Under her roof – The Irish mammy


Text by Cole Delaney

Illustration by Sue Gent

Illustration by Sue Gent

Held as a sacred symbol, the figure of the mother in Irish culture has transcended to represent the sovereignty of the land. This feminisation of my country has a deep root in Celtic Folklore, with figures such as the Speirbhaen or the Morrigan: the latter associated with sovereignty, war and fate.

Casted as a symbol of protection in the fight for independence, and written in the 1916 Proclamation, the figure of a mother conjures a powerful symbol in the Irish psyche. More recently, the “Mammy” is centred in the home and provides a strong connection to an ever-growing generation of young emigrants. She represents a constant, a bubble of comfort and emotion in a constantly changing world.

Although many live action examples of the Mammy as a family anchor are available (Bridget Brown in My Left Foot, Mrs. Brown in Mrs Brown’s Boys), this “mythical figure” has also been interpreted in animation. 

Tomm Moore’s Song of the Sea features two mother figures: the vanished mother Bronagh, and the intrusive Granny. While the former, very much a Speirbhaen, is a source of happiness with a mystical allure, she remains absent for most of the film, leaving room for the latter to develop. “Granny”, representing the idea of a solid and safe home, is the antithesis of Bronagh’s character. She welcomes Ben into her life, displaying all the comforts of a typical Irish home: a cup of tea and a warm fire, and shows how her power resides in her domestic fortress.

Beyond that mythological reading, Alan Shannon’s Badly Drawn Roy, displays a true manifestation of the Irish Mammy. Despite featuring live-action elements, Badly Drawn Roy is a unique development in Irish animation. An unfinished character, Roy struggles to find any meaning and can’t afford to go through the clean-up process. Living at home, his mammy, Maura, exemplifies the contemporary Irish mother. Showing concern for Roy, she is the only one to have a true influence and helps him shape his life, which, in turn, leads him to respect her more than the rest of his family.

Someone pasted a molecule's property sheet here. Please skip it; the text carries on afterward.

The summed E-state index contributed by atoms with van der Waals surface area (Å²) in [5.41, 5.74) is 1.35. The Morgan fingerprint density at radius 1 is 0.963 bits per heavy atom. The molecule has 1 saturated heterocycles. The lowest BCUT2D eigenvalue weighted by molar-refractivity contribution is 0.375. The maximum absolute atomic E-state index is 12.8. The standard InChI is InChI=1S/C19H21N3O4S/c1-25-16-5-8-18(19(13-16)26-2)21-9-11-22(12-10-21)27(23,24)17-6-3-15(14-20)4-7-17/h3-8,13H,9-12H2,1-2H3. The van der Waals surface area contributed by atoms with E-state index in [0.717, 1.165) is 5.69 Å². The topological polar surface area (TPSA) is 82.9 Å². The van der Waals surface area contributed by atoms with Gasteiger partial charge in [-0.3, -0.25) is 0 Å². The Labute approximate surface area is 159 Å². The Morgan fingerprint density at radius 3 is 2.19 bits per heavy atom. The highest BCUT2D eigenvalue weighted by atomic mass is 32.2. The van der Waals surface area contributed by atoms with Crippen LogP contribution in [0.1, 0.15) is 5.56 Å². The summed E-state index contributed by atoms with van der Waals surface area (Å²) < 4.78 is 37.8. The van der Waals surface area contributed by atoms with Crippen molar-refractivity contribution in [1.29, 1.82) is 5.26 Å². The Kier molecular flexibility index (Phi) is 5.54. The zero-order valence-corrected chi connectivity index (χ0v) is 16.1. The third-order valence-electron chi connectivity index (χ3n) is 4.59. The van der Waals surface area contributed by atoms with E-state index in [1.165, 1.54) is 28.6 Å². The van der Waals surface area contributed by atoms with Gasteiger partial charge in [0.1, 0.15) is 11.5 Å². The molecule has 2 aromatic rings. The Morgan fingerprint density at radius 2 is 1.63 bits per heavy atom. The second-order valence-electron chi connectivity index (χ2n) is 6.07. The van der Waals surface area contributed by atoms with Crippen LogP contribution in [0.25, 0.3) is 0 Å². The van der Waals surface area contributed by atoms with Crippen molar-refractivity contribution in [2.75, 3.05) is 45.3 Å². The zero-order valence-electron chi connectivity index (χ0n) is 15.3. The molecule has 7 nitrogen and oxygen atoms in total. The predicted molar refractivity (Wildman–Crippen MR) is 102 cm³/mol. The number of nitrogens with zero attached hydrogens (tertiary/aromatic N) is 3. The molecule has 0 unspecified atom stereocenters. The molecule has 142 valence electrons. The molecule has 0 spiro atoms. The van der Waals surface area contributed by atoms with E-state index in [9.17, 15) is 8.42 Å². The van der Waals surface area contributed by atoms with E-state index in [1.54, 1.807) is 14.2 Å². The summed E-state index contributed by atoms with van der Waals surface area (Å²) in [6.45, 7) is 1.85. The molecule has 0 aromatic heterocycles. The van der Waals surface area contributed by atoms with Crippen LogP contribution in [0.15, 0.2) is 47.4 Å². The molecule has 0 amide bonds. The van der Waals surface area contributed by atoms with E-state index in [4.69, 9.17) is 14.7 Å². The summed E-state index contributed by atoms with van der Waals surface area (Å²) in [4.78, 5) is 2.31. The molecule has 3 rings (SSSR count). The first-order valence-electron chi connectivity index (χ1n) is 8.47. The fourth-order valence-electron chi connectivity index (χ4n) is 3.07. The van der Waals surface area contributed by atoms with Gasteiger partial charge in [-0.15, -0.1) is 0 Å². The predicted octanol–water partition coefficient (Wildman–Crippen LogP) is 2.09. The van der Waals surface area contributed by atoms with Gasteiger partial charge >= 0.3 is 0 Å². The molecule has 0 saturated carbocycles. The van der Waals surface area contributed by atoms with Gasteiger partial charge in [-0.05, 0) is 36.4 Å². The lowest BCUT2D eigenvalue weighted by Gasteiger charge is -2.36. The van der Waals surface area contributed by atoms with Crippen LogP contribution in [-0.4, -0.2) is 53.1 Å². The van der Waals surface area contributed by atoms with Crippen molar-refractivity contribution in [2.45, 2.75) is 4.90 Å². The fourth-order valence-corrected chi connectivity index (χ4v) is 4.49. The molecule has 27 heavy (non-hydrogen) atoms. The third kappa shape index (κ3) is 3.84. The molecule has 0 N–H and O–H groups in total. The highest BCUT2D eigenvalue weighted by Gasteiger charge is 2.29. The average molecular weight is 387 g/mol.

While also featuring a Mammy, Nicky Phelan’s Granny O’Grimm’s Sleeping Beauty subverts the rules by having the character’s presence cause the upheaval. Granny rewrites bedtime stories, derailing and infusing them with a jealous commentary taken from her own experiences. While this terrifies her granddaughter, it also a less talked about side of many Irish Mammies: their impish side. Although they can represent a caring, considerate haven, their sweetness is easily whipped away and replaced with a wry comment. Powerful figures, they can provide or remove safety by a single remark.

There are multiple interpretations of the mother figure in Irish  animation. From the culturally rooted mythical figures in Moore’s work, to the more traditional figure in Badly Drawn Roy and the impish character of Granny O’Grimm, it would begreat to see a more contemporary exploration of the Irish Mammy and her cultural roots, very much like Chomet’s Les Triplettes de Belleville.

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